Clarifying the Role of the CEO and Leadership Team in Digital Transformation

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Clarifying the Role of the CEO and Leadership Team in Digital Transformation

Posted October 24, 2018 in Business & Enterprise Architecture

Governance is about what decisions need to be made, who gets to make them, how they are made, and the supporting management processes, structures, information, and tools to ensure that decisions are effectively implemented, complied with, and achieving the desired levels of performance. This requires that the accountabilities and responsibilities be well understood and clearly and unambiguously assigned, the reward system be aligned, and relevant performance metrics be in place.

Working with business leaders, we have developed a simple yet powerful framework to help them navigate the digital landscape. It is based on four business-focused questions that are at the core of effective governance of digital and that every business leader should have in his or her head. We call these questions the four “ares” (see Figure 1).

Figure 1 — The four “ares.”
Figure 1 — The four “ares.”

Table 1 summarizes the primary areas of focus for each of the four “ares,” indicating where accountabilities lie and highlighting proven processes and practices to support effective governance. The key elements include:

  • Articulating a clear strategic intent for digital
  • Managing digital transformation investments as a portfolio of business change programs
  • Developing comprehensive and consistent business cases describing: the expected outcomes; ownership of, and accountability for, the outcomes; the full scope of the changes required to achieve the outcomes and accountabilities for making sure those changes happen; the expected contribution of each change to the outcome(s); risks to the achievement of outcomes; and metrics
  • Objective evaluation criteria enabling prioritization and selection of investments
  • Inclusive and ongoing engagement of all the stakeholders affected by the change
  • Ongoing management of the journey, including:

​- Use of the updated business case as the key management tool

- A strong gating process for progressive commitment of resources to ensure that, when things are not going to plan, timely corrective action can be taken, including changing course, revisiting/changing the outcomes, or cancelling the program

  • Capturing, reviewing, and acting upon lessons learned so that mistakes are not repeated and value continues to be maximized
Table 1 — Focus, accountability, and practices across the four “ares.”
Table 1 — Focus, accountability, and practices across the four “ares.”

CEOs and their leadership teams often balk when we present this list to them. Yet CEOs need to recognize that IT is increasingly embedded in all aspects of their business and falls within their realm of responsibilities. This doesn’t mean that CEOs need to have a detailed knowledge of technology, any more than they need to be experts in HR or construction, but they do need to know enough to guide and direct their organization’s investments in IT-enabled change such that they create and sustain business value. Nor should this be seen as creating a large, time-consuming bureaucracy in a world where the need for agility has never been greater. Rigor here is not measured by the weight of documentation, or the time taken to develop it, but by the quality of the thought processes, the conversations, and the decisions made.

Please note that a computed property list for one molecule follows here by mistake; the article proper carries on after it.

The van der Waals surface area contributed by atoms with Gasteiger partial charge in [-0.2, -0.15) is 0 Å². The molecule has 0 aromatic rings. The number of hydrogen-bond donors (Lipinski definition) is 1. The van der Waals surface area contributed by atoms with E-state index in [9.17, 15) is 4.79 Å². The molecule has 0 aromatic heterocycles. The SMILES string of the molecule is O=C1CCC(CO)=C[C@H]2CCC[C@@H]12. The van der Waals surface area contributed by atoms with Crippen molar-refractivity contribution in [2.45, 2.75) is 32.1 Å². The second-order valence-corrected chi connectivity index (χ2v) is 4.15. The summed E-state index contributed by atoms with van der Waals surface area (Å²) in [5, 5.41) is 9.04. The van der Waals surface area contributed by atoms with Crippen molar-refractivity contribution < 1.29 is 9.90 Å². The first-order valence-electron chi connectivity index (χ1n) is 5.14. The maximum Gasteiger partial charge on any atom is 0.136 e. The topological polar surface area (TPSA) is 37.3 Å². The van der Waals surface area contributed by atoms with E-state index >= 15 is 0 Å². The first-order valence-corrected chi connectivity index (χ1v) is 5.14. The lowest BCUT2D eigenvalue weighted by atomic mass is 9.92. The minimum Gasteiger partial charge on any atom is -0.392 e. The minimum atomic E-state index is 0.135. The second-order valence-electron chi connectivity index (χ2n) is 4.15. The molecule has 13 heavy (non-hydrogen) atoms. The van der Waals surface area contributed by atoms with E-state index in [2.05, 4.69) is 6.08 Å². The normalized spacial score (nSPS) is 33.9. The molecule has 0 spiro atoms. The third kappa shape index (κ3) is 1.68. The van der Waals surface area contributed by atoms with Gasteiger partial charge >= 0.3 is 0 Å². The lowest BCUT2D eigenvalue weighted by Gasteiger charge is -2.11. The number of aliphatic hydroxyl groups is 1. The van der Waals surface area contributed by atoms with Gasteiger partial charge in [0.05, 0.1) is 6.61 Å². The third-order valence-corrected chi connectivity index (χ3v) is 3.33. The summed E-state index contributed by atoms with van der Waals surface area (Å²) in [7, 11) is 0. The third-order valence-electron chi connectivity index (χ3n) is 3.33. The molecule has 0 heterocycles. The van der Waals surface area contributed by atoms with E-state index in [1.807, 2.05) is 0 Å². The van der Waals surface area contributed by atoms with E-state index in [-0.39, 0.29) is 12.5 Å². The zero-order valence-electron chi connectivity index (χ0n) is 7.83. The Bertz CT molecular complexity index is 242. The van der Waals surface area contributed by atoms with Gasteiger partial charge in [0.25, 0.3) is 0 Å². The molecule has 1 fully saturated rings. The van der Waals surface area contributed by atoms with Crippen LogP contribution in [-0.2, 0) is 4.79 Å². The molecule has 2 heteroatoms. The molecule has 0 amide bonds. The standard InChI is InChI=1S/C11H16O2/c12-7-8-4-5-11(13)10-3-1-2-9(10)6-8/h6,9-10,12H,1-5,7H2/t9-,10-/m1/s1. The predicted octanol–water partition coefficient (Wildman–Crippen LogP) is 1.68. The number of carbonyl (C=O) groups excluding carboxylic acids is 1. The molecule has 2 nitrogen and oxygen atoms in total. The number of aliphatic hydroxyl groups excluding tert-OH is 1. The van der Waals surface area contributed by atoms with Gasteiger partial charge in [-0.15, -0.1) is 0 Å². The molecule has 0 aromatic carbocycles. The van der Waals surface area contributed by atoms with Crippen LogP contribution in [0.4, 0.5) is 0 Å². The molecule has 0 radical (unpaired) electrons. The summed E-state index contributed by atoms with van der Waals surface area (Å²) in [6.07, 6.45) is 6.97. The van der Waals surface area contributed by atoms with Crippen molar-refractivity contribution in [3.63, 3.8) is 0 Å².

We are not suggesting the CEO take a hands-on approach to all IT investments — that is just not possible. However, CEOs do need to be confident that proper governance is in place across the organization to ensure that appropriate rigor is applied to governance choices and their outcomes, and that compliance with and the effectiveness of the governance are regularly audited, reported on, and improved where necessary.

The member of the executive team or LOB manager assigned the role of business sponsor for a particular program has overall responsibility for the realization of benefits. LOB and IT management each have accountability for delivering the required business and technology capabilities from business and technology projects constituting the program. Program management requires joint engagement between business and IT management, while project management is not the sole responsibility of IT management, as LOB managers also have business change projects to manage.

[For more from the authors on this topic, see “What Every Business Leader Should Know and Do About Digital.”]

About The Author

Joe Peppard's picture

Joe Peppard is a Professor at ESMT Berlin, Germany, and an Adjunct Professor at the University of South Australia. With his reference discipline in information systems, Dr. Peppard researches, teaches, and consults in the domains of IT leadership, digital strategy and innovation, operating models, the execution of digital transformation programs, and the role, structure, and capabilities of the IT unit in contemporary organizations. Findings... Read More

John Thorp's picture

John Thorp is an internationally recognized leader in the field of value and benefits management. A management consultant with over 50 years’ experience covering all aspects of the information management field (including technical, management, and executive positions), a frequent speaker, and author of The Information Paradox: Realizing the Business Benefits of Information Technology, Mr. Thorp focuses on helping organizations realize... Read More